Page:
jackie-smith-1

A recent article by Paul Brown in the Ladue News inspired me to write about Jackie Smith.

Jackie Smith was one of the greatest tight ends ever to play the position. In fact, some would say that he invented the position. During his career, he was one of the most prolific receivers in football. When he first retired, he had been in five straight Pro Bowls.

I still remember him running through a half dozen players after catching a pass on about the 20-yard line. He simply refused to be brought down. Finally, with his last gasp of effort, he fell into the end zone. That’s just one vivid memory. There are many, many highlights like this from his career.

He played 15 seasons for the mostly miserable St. Louis Cardinals football team. After he retired, Smith was brought out of retirement by legendary coach Tom Landry of the Dallas Cowboys in 1978. He was a key player for the Dallas Cowboys on their run to the Super Bowl. However, in the Super Bowl, Smith was unable to catch a pass that would have allowed the Cowboys to extend their lead. Ultimately the Cowboys lost the game to the Pittsburgh Steelers.

Many people – especially in Dallas – remember Jackie Smith, not for his great career, but for his inability to make a catch that “cost” his team the Super Bowl.

I put cost in quotation marks because, in a team sport, no one wins a game by themselves or loses a game by themselves. But our culture is focused on winners and losers. The sportswriters and commentators must have someone to blame for defeat or praise for victory.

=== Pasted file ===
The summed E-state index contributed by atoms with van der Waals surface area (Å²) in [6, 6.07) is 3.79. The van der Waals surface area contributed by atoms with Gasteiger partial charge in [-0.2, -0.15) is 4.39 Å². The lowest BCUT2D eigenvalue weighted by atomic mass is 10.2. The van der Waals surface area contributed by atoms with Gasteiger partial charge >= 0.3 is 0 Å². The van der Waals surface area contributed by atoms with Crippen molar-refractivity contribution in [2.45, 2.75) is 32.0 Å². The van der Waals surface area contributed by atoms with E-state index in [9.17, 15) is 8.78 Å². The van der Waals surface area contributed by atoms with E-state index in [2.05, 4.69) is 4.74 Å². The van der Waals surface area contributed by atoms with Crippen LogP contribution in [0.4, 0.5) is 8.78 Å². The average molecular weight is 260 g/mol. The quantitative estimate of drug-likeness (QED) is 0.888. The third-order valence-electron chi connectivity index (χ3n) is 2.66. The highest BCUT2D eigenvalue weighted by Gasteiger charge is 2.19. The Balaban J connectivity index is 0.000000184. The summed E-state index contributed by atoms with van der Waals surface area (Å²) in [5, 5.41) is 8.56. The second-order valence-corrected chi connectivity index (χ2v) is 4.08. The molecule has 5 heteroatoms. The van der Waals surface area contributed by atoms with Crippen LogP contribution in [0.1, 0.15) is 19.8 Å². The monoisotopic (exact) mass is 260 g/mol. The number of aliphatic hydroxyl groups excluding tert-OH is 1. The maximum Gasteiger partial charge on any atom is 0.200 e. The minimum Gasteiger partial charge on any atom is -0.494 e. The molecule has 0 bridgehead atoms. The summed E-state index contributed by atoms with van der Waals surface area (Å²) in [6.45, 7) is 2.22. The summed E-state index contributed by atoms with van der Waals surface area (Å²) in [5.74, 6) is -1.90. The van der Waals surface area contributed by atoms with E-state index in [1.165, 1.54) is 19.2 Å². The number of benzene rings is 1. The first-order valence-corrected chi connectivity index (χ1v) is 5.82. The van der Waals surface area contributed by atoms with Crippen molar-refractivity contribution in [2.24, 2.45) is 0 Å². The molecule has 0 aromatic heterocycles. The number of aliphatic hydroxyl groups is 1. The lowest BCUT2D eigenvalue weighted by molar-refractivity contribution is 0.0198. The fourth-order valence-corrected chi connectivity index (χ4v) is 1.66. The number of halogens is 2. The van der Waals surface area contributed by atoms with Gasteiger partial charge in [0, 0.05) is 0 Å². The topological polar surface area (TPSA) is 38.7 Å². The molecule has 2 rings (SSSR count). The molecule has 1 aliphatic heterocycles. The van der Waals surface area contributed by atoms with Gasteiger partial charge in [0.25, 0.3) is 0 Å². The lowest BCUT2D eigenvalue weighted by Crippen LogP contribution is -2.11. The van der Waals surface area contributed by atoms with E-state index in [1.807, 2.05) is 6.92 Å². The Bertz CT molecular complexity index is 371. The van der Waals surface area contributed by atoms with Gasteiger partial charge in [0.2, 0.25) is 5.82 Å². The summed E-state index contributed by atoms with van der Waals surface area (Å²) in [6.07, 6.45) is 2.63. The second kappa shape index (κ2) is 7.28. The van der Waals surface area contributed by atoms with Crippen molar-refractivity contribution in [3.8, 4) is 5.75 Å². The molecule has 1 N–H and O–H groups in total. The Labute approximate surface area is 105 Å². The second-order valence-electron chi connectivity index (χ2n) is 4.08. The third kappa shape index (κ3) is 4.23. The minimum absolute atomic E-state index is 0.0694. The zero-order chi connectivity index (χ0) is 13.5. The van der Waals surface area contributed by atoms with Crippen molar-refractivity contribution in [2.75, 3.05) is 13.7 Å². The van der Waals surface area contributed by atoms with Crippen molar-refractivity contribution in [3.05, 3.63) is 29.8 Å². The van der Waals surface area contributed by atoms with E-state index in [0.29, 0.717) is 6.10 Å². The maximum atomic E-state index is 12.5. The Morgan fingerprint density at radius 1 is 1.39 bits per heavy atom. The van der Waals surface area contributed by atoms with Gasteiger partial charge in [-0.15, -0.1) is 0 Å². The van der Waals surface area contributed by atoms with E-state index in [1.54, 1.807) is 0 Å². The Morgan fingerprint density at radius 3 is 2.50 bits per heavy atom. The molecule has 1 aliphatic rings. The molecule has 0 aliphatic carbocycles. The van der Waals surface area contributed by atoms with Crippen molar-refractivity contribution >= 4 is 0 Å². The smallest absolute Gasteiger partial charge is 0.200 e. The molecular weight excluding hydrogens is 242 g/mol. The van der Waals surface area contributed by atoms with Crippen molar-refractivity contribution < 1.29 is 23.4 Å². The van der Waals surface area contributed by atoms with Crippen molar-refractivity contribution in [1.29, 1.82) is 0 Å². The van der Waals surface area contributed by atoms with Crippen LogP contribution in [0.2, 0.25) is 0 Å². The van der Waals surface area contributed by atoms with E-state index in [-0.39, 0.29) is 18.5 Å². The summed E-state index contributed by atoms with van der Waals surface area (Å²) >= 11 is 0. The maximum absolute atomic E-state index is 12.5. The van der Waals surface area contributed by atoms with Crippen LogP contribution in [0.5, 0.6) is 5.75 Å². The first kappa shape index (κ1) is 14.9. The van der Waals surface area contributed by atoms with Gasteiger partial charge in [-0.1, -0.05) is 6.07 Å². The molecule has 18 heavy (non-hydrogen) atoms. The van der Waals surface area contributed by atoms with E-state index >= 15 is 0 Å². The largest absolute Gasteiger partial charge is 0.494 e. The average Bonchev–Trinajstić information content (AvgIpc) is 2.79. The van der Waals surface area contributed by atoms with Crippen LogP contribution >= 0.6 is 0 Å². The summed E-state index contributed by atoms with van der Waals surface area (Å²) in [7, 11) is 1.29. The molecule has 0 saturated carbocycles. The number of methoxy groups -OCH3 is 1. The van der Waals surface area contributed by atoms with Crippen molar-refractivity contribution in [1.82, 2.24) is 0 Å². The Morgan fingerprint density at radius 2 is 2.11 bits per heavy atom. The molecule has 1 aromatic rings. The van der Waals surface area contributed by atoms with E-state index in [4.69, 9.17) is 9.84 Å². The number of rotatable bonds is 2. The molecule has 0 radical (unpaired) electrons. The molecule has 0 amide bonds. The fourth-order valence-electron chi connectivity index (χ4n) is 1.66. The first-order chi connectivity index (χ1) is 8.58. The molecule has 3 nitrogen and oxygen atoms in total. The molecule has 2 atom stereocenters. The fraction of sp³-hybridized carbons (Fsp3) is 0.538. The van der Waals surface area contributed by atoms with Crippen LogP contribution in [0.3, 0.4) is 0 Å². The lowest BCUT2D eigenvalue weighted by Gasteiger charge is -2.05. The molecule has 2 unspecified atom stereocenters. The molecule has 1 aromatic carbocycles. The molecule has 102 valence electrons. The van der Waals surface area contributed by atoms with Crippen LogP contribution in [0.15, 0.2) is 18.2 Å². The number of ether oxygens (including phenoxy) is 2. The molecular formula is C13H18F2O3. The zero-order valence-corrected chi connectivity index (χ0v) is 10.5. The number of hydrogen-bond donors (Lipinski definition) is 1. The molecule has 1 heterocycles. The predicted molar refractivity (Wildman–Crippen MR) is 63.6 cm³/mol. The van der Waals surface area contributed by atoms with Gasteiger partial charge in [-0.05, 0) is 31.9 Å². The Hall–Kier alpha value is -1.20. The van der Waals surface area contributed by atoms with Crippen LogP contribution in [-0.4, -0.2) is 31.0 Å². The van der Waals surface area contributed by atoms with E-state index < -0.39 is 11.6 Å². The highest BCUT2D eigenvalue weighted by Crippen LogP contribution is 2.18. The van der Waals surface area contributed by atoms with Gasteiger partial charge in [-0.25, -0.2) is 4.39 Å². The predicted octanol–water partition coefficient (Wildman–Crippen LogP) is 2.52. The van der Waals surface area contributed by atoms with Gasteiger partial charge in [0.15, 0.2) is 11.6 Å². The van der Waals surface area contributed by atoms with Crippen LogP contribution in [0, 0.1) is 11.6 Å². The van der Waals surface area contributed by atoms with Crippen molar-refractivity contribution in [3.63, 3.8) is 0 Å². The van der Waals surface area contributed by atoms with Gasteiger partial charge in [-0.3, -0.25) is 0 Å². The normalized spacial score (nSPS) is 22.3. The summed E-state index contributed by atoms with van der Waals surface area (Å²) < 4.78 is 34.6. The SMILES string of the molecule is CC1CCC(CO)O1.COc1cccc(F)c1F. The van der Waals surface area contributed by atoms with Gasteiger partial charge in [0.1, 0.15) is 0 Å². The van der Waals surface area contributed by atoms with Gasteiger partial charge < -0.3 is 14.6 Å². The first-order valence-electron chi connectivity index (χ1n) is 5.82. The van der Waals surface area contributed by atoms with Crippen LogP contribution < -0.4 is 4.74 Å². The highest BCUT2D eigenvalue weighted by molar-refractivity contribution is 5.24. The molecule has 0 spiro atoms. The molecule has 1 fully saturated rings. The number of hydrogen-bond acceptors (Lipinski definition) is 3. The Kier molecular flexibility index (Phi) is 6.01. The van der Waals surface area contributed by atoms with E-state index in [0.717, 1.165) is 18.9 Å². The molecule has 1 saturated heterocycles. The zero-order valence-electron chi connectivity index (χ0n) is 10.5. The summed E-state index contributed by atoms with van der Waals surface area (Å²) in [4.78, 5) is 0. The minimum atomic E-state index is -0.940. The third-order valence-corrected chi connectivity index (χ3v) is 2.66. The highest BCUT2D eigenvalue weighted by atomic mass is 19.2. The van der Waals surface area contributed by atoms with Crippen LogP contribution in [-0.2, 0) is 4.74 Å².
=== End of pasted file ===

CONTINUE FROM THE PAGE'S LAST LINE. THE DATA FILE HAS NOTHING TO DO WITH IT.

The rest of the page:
What is unfortunate is that a hugely successful career has been ignored due to an inability to catch a single pass. Even more unfortunate is that a wonderful and successful life is ignored by those who define a life by a moment.

Smith is an energetic and dynamic man. Paul Brown’s article makes a point that players should not be judged only by what they did on the field. The writer suggests that players are thinking people, individuals with lives. Character and family are much better measures of a lifetime.

While more evident with a football star, we tend to wrongly define a person by what they do rather than who they are. Being a loving spouse, a good parent, and a caring neighbor often seem to be overshadowed by the question, “What do you do for a living?”

Our society is focused on accomplishments. This isn’t necessarily a bad thing. But it is no substitute for what is ultimately important. Job success only lasts until the employer doesn’t need you. A comfortable lifestyle can be taken away in an instant. Material wealth must be left behind. Good health can be a fleeting blessing.

There is an old phrase that suggests that you should be nice to your children because they will likely pick out your nursing home. While not a particularly favorable element of life, that phrase gets to the point.

As we move on through life, it is our ability to love and care for others that truly makes us human. Success in any field is much less important than contributing to the lives of our family, our friends, and others. Pouring into the lives of others is important to leading a good and rewarding life. Loneliness is the reward for selfishness. The classic example of this is Charles Dickens’ character, Ebenezer Scrooge. On the other hand, a rich and endearing life is the reward for a life that is lived with a focus on helping and caring for others.

In Paul Brown’s article, he shares how a 9-year-old boy sat waiting on a hallway bench after a Cardinal game for Jackie Smith – his hero – to say hello to him. When Smith came down the hallway, he stopped, picked up the boy and lifted him high above his head. That boy was Paul Brown. Fast-forward 40 years later when a bored 7-year-old girl sat waiting with her parents in the Fox 2 newsroom. Jackie Smith was there on business but, when he saw the child, he lifted her high above his head. She had the same thrill as her father did 40 years before.

Pour into people’s lives. Family and friends most importantly, but look also for ways to pour into the lives of those around you. In giving to others, we make ourselves whole, and we also leave our mark on the world around us. Ultimately, it is what makes us uniquely human.
BillBayer-signature